The University of Arizona

Observation: cattle diets on excellent and good condition Chihuahuan desert rangelands.

G. Smith, J.L. Holechek, M. Cardenas

Abstract


Information is limited on the influence of range condition on cattle diets in the Chihuahuan desert. Botanical composition of cattle diets on Chihuahuan desert ranges in excellent and good condition was studied by microhistological analysis. Cattle feces were analyzed seasonally from fall 1991 through fall 1992. Excellent condition and good condition ranges supported 86% and 72% of the climax vegetation, respectively. Key species in cattle diets on the excellent condition range were black grama (Bouteloua eripoda Torr.) and threeawns (Aristida spp.). On the good condition range the key species were dropseeds (Sporobolus spp.), threeawns and black grama. Total grass and black grama content of cattle diets were greater on the excellent condition range. Seasonal trends occurred in cattle diets on good condition but not on excellent condition range. Low availability of forbs and shrubs explained the high diets similarities among seasons on the excellent condition range. Cattle on good condition range readily used forbs and shrubs when green grass was unavailable. Nitrogen and phosphorus analyses of fecal samples indicated diets were nutritionally superior on the good compared to the excellent condition range. Our research and other studies show consumption of forbs and shrubs permits cattle to maximize their nutritional welfare when grasses are dormant. The excellent condition range in our study had a different(P<0.05) mean grass standing crop (999 kg/ha) across periods compared to on the good condition range (659 kg/ha). Based on our research and other studies excellent condition Chihuahuan desert range maximizes forage quantity for cattle but good condition range appears better from a nutritional standpoint in the spring and early summer. Our research and other studies indicate Chihuahuan desert ranges dominated by black grama are most effectively used in winter while ranges with a high dropseed component are best suited for use in summer and early fall.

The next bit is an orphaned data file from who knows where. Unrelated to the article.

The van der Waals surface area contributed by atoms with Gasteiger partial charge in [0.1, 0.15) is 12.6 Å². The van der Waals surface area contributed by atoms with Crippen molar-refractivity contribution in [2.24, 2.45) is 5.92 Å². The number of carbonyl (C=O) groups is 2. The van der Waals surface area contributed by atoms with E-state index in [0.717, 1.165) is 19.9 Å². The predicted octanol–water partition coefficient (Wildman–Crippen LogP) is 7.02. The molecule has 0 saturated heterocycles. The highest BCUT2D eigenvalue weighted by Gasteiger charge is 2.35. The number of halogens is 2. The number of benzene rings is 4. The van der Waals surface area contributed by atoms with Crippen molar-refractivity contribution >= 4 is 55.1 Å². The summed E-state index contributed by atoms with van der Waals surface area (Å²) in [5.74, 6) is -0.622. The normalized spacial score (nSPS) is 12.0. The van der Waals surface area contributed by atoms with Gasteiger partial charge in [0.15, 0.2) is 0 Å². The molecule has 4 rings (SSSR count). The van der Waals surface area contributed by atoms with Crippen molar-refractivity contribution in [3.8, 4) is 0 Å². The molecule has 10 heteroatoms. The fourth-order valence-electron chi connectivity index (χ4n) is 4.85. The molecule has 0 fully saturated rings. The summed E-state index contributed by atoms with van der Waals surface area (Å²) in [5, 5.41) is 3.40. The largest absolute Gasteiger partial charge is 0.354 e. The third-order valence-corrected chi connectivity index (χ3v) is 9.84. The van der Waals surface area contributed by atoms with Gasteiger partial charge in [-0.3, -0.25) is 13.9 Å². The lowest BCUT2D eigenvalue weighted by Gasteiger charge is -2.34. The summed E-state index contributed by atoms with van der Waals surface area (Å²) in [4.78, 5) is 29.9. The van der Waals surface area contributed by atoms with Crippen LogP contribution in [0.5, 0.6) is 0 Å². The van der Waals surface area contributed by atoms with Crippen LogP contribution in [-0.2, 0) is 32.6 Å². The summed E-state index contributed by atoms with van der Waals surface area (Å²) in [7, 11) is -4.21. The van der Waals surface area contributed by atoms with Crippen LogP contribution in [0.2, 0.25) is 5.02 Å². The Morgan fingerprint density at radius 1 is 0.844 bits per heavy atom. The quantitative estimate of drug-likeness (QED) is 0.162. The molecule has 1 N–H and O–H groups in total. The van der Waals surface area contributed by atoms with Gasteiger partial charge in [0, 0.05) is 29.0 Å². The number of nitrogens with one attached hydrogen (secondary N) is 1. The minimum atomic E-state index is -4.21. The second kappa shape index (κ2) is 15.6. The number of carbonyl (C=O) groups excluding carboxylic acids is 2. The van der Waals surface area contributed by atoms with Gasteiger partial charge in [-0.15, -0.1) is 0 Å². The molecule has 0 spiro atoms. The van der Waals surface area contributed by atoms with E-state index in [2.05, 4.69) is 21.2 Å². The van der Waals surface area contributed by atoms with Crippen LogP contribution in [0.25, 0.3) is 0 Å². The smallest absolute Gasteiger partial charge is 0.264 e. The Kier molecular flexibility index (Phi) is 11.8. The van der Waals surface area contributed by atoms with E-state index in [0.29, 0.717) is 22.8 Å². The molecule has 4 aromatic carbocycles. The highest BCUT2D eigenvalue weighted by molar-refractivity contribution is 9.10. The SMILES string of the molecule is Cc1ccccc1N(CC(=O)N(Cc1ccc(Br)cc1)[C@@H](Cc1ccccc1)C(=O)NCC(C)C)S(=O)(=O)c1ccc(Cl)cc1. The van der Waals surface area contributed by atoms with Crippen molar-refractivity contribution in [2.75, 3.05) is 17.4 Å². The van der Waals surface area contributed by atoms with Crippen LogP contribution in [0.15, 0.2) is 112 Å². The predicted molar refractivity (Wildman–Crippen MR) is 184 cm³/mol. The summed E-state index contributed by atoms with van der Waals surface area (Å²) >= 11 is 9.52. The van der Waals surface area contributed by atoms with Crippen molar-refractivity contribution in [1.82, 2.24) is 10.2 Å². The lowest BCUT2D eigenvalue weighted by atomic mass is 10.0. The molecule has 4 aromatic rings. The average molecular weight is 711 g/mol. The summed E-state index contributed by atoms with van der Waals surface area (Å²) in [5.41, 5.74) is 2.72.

Keywords


Bouteloua eriopoda;Sporobolus;nutrient content;Prosopis glandulosa;arid lands;feces;diet;phosphorus;cattle feeding;nitrogen content;range management;botanical composition;grazing;New Mexico;beef cattle

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